Wu et al. [3] are concerned with the three main EV classes (exosomes, MVs and apoptotic bodies) as critical mediators of extracellular communication. While tumor cell-derived EVs are capable of reprogramming stromal cells to generate a proper tumor cell niche, stromal-derived EVs profoundly affect the growth, resistance, and stem cell properties of tumor cells. This review discusses these EVs-mediated reciprocal communications in different types of cancers, and the therapeutic opportunities of utilizing EVs as emerging targets for cancer diagnosis and therapy.

Li et al. [15]* highlight the unique features of exosomal proteins and summarize their recent use in cancer diagnosis and prognosis, with emphasis on the clinical use of exosome proteomics. There are over 109/ml exosomes in human blood and individual exosomes typically expose 10-100 surface antigens. They show some exosomal proteins as potential diagnostic markers in various tumors. These exo-based markers can be identified for early stage cancer detection, as well as to predict clinical outcome. However, most of the corresponding clinical research is still based on the case data from a single group/hospital.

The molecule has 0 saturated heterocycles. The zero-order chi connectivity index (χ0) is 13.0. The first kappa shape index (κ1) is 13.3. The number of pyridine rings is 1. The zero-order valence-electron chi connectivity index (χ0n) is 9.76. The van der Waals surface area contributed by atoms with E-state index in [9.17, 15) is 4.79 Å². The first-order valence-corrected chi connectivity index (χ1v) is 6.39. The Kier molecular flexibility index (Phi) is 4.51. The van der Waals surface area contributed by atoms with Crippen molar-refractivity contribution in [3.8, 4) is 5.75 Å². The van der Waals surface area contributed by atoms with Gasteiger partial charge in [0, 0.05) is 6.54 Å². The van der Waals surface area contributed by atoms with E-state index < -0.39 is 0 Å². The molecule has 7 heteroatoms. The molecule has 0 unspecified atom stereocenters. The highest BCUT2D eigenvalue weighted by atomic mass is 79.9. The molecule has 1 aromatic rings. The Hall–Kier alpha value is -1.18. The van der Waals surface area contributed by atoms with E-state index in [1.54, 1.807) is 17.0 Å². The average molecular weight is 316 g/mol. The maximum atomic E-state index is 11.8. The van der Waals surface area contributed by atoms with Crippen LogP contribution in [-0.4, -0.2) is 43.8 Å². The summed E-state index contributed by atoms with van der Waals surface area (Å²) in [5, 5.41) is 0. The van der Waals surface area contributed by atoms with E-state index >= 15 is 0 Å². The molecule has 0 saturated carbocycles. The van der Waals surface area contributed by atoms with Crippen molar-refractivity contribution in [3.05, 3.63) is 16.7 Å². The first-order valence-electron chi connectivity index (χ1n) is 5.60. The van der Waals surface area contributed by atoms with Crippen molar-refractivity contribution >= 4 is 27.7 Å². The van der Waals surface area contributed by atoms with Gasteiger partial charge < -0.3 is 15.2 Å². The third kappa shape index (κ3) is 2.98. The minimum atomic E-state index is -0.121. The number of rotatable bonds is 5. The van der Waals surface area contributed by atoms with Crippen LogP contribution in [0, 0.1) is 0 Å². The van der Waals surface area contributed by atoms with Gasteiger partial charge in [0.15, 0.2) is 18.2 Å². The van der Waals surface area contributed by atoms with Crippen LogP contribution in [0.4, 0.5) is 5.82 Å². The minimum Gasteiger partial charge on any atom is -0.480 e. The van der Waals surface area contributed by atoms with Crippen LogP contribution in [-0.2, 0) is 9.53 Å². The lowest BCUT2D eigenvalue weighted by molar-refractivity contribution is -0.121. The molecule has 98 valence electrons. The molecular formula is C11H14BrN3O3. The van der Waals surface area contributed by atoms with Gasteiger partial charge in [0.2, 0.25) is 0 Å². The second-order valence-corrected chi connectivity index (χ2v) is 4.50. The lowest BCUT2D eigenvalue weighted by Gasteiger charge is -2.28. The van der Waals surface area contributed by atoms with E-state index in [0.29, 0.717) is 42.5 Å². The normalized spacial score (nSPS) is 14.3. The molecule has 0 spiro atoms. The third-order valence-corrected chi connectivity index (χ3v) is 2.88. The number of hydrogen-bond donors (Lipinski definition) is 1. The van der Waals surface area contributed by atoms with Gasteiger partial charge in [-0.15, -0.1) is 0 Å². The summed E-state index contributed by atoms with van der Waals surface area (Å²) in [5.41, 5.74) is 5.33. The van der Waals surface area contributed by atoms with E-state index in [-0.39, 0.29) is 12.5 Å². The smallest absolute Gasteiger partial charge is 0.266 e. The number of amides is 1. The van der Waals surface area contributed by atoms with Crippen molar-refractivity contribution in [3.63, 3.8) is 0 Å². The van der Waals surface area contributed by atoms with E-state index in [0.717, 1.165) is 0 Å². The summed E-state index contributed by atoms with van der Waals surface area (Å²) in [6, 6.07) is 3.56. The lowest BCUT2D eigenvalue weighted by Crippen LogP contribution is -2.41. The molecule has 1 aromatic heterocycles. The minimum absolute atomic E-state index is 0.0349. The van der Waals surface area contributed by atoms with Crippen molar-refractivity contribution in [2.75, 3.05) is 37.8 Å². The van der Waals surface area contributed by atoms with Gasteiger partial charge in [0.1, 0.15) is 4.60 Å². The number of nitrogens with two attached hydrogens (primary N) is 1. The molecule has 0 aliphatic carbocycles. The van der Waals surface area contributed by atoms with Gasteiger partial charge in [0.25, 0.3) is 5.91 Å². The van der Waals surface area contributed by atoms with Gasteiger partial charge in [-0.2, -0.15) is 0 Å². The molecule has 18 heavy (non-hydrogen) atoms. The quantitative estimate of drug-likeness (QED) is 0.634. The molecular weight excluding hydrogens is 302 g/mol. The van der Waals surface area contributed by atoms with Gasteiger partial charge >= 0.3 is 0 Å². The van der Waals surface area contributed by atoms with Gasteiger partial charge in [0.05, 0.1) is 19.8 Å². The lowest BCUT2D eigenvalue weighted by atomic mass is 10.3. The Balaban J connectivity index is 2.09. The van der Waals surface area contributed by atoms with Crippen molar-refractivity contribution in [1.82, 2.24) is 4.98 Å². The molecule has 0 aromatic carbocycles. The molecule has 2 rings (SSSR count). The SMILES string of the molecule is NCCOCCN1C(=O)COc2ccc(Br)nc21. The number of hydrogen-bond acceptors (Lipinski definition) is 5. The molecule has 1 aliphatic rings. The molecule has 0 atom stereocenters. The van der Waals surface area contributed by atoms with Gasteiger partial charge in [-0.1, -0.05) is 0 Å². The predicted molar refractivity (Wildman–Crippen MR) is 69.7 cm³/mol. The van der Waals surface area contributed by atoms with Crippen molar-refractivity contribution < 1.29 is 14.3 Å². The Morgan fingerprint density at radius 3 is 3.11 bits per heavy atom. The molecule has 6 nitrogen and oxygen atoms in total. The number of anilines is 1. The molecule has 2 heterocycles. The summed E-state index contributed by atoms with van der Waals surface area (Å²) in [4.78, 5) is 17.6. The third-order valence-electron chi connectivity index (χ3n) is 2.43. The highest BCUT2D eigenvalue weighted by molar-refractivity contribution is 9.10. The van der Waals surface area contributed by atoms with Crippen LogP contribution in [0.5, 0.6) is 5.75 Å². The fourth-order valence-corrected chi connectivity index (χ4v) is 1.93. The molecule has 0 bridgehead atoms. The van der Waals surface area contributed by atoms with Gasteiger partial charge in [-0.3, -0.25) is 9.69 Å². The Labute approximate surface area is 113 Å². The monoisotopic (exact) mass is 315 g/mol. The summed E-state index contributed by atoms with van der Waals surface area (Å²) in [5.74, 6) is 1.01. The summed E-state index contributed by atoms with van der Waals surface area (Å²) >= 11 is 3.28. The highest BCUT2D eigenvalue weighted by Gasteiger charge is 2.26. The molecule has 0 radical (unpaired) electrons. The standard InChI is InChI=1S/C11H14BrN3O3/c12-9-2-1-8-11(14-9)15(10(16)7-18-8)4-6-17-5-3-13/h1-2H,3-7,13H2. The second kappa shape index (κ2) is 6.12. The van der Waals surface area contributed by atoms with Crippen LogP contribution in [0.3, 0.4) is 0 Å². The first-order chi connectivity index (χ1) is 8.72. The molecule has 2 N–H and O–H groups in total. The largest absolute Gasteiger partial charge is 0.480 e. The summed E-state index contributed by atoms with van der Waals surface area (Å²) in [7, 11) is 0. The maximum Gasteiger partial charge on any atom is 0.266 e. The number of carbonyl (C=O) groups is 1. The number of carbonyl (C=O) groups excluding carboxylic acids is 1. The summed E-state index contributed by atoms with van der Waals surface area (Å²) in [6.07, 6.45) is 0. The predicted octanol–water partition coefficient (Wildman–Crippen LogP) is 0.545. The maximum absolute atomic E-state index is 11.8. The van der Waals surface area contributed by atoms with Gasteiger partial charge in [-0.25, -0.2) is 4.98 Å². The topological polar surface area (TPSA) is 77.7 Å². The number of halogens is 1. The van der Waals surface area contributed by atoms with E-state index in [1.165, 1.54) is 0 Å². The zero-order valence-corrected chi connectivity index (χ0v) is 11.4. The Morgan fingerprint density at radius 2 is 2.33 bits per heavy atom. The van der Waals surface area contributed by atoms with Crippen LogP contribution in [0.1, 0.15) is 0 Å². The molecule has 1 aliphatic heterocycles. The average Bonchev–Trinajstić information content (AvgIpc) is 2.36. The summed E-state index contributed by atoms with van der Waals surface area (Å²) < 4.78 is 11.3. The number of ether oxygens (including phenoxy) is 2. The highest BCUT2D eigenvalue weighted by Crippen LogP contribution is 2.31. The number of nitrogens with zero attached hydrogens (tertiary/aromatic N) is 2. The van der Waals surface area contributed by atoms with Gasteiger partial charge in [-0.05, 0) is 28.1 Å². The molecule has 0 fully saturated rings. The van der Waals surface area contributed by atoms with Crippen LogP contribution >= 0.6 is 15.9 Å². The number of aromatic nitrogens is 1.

Yang et al. [16]* face the emerging role of extracellular vesiclederived miRNAs. Accumulating evidence demonstrates that EVderived miRNAs have key roles in regulating various aspects of cellular homeostasis, including proliferation, survival, migration, metastasis and the immune system etc. The review aims to summarize the recent advances in EV-derived miRNAs in a variety of tumor types and stem cells.

Torrano et al. [17] provide an updated view of the potential of exosomes and microvesicles as cancer biomarkers and the available technologies for their isolation. Despite predicting an exciting bright future for EVs and their applicability in liquid biopsy, they recognize that there is still a long way and many challenges to solve for their clinical use as biomarkers of disease.